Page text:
Buying a home with LQA or OHA
Considering buying a home while stationed in Europe? Right now is a good time to look for homes to purchase. The recent worldwide economy fluctuation has created a surplus of homes for sale, so it is a buyer’s market.
U.S. military and DOD civilians living in Europe have a great opportunity to utilize their overseas housing or living quarters allowances (OHA or LQA) to help pay down their mortgages. The monthly allowance amount is adjusted based on the price of the house, not the financing schedule. With the right financing, you may even see a surplus of allowance funds each month. This can be beneficial for home repairs or upgrades.
The tax-free allowances can be used for up to 10 years toward the mortgage, so keep in mind that on average, mortgages for U.S. citizens buying homes in Europe are from 11 to 20 years. Many choose to move from the home before or at the end of the 10-year period to lease the property and continue to pay the note.
Buying a home, no matter where you live, can be confusing, with all of the contracts and legal documents you must sign. However, purchasing a home in a non-English speaking country brings the additional language barrier obstacles. Once you find a home to buy, have all financial and legal documents translated and explained to you before the closing procedure. Contact the local housing office or legal services office on your installation; they may already have translated information that can help you or can translate and explain documents for you.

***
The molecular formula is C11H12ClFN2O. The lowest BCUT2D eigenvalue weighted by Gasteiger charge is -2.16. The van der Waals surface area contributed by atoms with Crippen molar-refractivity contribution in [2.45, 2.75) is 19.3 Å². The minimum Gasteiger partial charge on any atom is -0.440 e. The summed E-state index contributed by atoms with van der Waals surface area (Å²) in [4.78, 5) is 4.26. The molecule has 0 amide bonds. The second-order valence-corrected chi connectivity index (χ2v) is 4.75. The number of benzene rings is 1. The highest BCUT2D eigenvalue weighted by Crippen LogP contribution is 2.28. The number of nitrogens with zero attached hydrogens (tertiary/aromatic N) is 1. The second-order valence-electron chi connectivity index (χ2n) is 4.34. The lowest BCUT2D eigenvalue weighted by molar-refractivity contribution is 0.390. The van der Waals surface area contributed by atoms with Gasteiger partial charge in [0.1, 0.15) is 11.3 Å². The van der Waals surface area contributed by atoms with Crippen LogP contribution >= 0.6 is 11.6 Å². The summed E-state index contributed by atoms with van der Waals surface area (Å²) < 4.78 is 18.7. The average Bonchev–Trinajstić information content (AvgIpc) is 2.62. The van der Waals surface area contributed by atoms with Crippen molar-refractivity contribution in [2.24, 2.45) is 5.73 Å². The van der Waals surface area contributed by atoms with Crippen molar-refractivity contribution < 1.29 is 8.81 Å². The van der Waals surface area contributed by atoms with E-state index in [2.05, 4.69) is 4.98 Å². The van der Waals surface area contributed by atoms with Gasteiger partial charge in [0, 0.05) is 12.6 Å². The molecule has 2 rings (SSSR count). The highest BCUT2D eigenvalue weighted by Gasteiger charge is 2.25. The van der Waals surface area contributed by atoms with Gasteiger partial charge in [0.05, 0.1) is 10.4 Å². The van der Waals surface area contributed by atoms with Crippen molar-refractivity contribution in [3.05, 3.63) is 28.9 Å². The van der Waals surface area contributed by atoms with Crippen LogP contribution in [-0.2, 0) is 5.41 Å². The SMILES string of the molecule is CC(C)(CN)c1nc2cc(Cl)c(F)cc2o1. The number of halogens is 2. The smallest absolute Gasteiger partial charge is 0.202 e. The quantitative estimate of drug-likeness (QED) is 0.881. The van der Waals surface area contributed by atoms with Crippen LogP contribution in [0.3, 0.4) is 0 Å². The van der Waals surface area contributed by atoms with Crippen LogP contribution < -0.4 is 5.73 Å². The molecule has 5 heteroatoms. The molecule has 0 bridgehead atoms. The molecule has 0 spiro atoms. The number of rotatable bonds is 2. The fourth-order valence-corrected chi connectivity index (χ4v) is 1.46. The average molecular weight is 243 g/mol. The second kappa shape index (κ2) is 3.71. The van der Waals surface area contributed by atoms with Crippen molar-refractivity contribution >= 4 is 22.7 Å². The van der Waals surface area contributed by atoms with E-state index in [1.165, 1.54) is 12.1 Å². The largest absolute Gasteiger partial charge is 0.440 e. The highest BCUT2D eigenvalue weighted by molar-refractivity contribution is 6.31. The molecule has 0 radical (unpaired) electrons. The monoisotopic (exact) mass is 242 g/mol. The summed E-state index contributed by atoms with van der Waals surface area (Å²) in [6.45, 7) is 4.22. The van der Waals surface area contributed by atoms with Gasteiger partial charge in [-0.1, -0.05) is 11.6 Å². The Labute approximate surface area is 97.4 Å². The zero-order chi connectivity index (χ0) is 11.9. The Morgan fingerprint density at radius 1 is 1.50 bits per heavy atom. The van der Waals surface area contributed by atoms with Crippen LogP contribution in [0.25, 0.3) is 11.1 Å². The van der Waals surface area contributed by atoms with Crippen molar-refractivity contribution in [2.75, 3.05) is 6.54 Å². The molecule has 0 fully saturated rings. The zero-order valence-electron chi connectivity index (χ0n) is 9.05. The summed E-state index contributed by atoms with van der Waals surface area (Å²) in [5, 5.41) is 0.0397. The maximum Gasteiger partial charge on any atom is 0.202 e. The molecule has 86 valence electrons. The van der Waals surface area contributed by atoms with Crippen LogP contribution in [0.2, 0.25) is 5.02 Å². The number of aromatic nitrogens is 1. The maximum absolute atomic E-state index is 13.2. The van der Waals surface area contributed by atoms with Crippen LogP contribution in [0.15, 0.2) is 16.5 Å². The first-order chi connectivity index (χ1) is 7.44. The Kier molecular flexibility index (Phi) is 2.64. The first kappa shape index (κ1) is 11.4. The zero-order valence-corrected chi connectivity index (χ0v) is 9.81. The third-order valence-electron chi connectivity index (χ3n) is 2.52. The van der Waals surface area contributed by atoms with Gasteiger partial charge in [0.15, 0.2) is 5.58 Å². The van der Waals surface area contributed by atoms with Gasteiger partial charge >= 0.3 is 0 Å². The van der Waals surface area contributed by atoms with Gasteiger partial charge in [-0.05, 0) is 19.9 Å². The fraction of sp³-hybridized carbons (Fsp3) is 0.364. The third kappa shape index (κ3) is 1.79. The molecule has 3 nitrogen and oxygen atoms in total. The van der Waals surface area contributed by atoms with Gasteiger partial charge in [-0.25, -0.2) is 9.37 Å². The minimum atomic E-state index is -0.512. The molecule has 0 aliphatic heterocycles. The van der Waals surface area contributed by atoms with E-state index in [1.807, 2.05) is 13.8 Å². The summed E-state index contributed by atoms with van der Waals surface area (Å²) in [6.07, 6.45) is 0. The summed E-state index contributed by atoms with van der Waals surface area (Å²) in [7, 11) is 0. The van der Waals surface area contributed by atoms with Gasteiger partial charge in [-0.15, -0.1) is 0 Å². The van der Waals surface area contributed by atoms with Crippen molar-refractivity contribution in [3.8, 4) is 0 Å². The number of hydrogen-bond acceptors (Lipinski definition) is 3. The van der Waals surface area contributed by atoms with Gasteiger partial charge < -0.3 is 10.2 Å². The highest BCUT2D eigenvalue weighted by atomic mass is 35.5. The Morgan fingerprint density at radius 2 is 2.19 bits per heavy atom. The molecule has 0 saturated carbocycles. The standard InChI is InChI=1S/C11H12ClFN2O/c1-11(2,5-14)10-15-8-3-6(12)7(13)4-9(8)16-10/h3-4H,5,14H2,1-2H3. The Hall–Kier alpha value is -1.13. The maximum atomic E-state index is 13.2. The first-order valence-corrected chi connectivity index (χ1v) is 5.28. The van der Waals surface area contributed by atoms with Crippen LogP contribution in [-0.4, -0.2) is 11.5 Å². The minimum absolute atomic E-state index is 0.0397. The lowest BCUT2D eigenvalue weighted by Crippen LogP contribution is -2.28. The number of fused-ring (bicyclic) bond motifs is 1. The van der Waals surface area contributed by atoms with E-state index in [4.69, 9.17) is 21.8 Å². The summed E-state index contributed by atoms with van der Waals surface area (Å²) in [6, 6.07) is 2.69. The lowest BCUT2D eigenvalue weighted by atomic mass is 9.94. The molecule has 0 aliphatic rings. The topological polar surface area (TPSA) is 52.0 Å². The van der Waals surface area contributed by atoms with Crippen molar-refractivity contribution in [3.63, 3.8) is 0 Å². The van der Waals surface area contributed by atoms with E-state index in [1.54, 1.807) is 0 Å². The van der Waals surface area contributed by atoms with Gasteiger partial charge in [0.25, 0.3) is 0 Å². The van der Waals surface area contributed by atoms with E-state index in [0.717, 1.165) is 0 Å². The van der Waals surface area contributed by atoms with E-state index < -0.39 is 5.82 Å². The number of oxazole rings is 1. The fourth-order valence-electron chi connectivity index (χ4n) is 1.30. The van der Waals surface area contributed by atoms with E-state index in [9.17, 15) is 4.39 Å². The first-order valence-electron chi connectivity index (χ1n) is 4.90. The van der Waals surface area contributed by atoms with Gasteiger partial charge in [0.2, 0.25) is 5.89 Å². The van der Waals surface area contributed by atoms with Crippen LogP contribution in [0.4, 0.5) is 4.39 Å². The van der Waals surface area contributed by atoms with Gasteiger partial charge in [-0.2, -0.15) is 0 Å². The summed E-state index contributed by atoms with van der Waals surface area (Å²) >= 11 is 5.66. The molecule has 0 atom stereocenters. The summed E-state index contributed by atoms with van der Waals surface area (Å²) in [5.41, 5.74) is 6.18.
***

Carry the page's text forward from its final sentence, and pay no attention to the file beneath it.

You can also utilize the services of an experienced professional who understands the procedures and can help with translations. Robert Mitchell, with Mitchell Consulting, is the spouse of an active duty Air Force service member, and has been helping U.S. citizens in the Kaiserslautern Military Community purchase homes for several years. “Buying a home is a great investment. Interest rates are low, and home prices are more stable, and do not fluctuate like they do in the U.S.,” says Mitchell. His services include helping the buyers find the right home, secure financing, translate documents and move the paperwork through the German legal system.
Mitchell also stresses that buyers should understand the differences in mortgage agreements and payment procedures between host countries and the U.S. For example: unlike in the U.S., where you can pay down mortgage principals outside of your loan agreement with additional payments, you may not be able to do so in Germany, unless those payments are specified in the loan agreement. Doing so could lead to steep penalties. Mortgages in Germany are designed to be paid in their specific time frame and payment schedules, whether 11, 15 or 20 years. Mitchell states that buying a home to “flip” or make a quick profit should not be your intention. “Buying a home as your residence or as rental property is the reason to buy. And, having your documents translated and understanding the documents and their legalities will assist in making your investment profitable.”
Although U.S. taxpayers are permitted to itemize deductions and deduct mortgage interest and property taxes paid on their home, the IRS does not permit taxpayers who receive tax-free LQA or OHA to itemize mortgage interest and property tax payments. Also note that owning a residence and being a legal resident are not the same. Be sure you comply with host country status of forces agreements during the purchase.
For more information about purchasing a home and to learn more about your host country SOFA agreements and tax laws, contact either your housing or legal offices on your installation. If you are stationed in Germany and seek additional help with the home buying process, you can also contact Robert Mitchell at firstname.lastname@example.org.
The exciting venture of home ownership in Europe is definitely one to consider, and having the right information and tools will help you make the best investment.